It is the first drop in eight weeks; the public is urged to stay vigilant
THE number of dengue patients has fallen below the warning level of 146 cases a week for the first time in eight weeks. In the week which ended last Saturday, 131 cases of the viral illness were reported. And there is now only one major cluster with more than 10 cases – in Pasir Ris Street 11, where 32 people have caught the disease. This is a far cry from just a month ago, when the mosquito-borne illness peaked at 263 new cases a week, and when there were seven major clusters active across the island.
A cluster is formed when two or more people living within 150m of each other fall ill within a fortnight. A cluster is deemed closed when no new case is reported in the area after 14 days. The National Environment Agency (NEA), however, urges the public to remain vigilant as dengue-transmission season lasts until October. An agency spokesman said it will not back down on any of the measures, implemented at the start of the year, to root out and destroy mosquito-breeding sites.
The Ministry of Health, echoing these sentiments, has advised the public to continue taking steps to get rid of stagnant water and so prevent mosquito-breeding in their homes. Dengue is a viral infection spread by the female Aedes mosquito. It is characterised by high fever, muscle and joint pain, rash and mild bleeding; its more severe forms are dengue haemorrhagic fever and dengue shock syndrome. The disease tends to spread faster in the warmer months, with higher temperatures triggering faster growth of the virus and mosquito larvae. About 3,700 people have been diagnosed with the disease this year; at least three have died, and more than 1,000 have been hospitalised. Comprehensive dengue control measures mean large groups of people have yet to be exposed to the virus and are thus at risk of coming down with it. And because people live in close proximity, it will take only a few mosquitoes with the virus to start a chain of infection, said the NEA.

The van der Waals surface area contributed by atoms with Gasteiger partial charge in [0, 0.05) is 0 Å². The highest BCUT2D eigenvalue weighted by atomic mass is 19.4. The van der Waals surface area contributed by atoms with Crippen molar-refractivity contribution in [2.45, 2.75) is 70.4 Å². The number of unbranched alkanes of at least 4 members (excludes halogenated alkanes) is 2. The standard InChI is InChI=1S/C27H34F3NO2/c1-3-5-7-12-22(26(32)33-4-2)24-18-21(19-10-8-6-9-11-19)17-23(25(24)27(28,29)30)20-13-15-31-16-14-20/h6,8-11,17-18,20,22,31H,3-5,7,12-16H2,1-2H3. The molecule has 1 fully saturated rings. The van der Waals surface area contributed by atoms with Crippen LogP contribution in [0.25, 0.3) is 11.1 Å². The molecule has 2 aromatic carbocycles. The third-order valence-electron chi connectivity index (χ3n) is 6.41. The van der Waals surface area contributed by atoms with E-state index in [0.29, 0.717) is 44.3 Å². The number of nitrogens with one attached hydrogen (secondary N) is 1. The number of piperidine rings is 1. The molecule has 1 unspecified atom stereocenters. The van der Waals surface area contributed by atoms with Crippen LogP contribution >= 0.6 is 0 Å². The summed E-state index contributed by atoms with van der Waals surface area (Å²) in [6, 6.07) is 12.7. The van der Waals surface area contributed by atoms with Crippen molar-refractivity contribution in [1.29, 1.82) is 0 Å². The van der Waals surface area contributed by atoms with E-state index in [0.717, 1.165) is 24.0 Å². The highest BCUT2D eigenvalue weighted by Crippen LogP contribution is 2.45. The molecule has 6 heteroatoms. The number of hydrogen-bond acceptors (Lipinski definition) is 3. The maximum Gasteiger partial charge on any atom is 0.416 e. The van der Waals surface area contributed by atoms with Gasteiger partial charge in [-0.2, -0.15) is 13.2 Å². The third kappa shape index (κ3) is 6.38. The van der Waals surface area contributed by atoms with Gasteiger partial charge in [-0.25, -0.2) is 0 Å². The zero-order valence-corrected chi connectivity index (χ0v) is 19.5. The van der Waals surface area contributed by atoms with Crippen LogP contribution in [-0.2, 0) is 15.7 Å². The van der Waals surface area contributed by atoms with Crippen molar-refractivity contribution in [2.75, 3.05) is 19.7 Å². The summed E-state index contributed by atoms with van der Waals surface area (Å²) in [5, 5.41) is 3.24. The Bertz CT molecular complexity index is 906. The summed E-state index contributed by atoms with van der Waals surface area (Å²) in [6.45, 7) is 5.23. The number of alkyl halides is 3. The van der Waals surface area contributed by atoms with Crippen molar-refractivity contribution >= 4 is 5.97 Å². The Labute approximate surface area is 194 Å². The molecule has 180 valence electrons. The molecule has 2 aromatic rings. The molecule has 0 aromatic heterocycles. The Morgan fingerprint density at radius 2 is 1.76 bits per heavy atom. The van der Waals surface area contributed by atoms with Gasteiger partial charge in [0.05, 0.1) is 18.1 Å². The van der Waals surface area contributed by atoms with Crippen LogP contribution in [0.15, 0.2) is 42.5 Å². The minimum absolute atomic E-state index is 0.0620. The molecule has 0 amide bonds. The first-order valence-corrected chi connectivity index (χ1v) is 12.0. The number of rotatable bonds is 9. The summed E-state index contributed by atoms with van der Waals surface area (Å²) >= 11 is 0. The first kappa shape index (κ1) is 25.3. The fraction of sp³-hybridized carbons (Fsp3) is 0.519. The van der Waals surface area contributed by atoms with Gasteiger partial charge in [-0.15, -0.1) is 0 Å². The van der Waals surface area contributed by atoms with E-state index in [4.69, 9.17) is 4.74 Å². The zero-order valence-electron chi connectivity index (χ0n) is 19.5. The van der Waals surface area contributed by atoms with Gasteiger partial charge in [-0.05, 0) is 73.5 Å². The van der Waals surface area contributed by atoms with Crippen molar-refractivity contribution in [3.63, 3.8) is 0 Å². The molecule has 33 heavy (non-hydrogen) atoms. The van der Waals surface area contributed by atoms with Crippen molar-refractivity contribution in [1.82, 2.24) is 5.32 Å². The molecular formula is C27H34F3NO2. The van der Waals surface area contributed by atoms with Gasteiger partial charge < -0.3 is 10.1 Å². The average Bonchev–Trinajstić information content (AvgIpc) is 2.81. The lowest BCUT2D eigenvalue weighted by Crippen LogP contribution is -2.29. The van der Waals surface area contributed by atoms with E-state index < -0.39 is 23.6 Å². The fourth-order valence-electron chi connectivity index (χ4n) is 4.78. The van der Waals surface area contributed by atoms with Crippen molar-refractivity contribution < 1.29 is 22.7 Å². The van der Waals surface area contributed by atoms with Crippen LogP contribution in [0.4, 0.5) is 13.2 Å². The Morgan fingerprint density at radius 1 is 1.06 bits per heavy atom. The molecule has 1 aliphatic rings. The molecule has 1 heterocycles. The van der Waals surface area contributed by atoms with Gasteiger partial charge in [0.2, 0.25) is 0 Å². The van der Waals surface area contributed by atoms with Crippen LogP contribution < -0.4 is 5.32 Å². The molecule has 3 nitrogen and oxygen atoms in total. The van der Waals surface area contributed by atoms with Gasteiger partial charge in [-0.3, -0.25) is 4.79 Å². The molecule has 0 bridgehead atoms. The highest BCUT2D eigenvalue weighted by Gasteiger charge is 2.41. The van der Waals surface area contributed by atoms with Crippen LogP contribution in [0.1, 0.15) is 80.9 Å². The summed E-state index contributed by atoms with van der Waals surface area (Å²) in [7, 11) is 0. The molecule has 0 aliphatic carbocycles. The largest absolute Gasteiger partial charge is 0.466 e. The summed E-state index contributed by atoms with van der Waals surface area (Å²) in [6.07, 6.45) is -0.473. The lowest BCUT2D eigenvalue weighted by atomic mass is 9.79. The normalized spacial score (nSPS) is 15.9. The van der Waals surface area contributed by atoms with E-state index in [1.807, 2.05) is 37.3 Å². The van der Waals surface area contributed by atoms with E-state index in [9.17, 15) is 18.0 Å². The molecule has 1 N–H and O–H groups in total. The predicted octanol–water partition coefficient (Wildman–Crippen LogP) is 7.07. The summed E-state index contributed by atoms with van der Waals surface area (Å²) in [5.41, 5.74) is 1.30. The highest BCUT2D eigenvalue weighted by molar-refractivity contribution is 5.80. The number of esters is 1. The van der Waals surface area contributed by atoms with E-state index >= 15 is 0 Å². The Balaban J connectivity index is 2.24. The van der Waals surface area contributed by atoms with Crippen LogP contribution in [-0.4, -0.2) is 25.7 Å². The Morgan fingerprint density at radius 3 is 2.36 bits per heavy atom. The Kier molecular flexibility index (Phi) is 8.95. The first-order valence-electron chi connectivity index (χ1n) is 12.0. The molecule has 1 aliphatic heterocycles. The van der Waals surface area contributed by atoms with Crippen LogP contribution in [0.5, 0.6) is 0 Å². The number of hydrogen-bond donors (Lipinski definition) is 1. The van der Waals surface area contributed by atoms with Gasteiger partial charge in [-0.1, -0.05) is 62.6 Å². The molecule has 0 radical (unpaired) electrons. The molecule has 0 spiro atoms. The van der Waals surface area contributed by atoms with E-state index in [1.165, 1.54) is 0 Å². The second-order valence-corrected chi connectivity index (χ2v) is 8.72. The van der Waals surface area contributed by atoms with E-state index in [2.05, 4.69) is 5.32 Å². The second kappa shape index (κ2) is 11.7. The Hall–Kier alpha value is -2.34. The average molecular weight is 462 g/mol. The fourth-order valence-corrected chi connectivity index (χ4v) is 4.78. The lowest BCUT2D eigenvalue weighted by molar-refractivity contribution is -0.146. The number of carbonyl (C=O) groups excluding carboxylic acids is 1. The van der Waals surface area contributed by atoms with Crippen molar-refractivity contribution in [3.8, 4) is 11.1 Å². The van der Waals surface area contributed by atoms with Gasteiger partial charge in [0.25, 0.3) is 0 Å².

About 1,000 NEA officers have fanned out to destroy potential mosquito breeding spots; the NEA is also working with grassroots groups and volunteers to educate the public on dengue prevention. Those with body aches and fever are urged to seek medical attention immediately. Those suspected of or confirmed as having dengue should protect themselves against mosquito bites by using insect repellent. This helps to stop the chain of infection.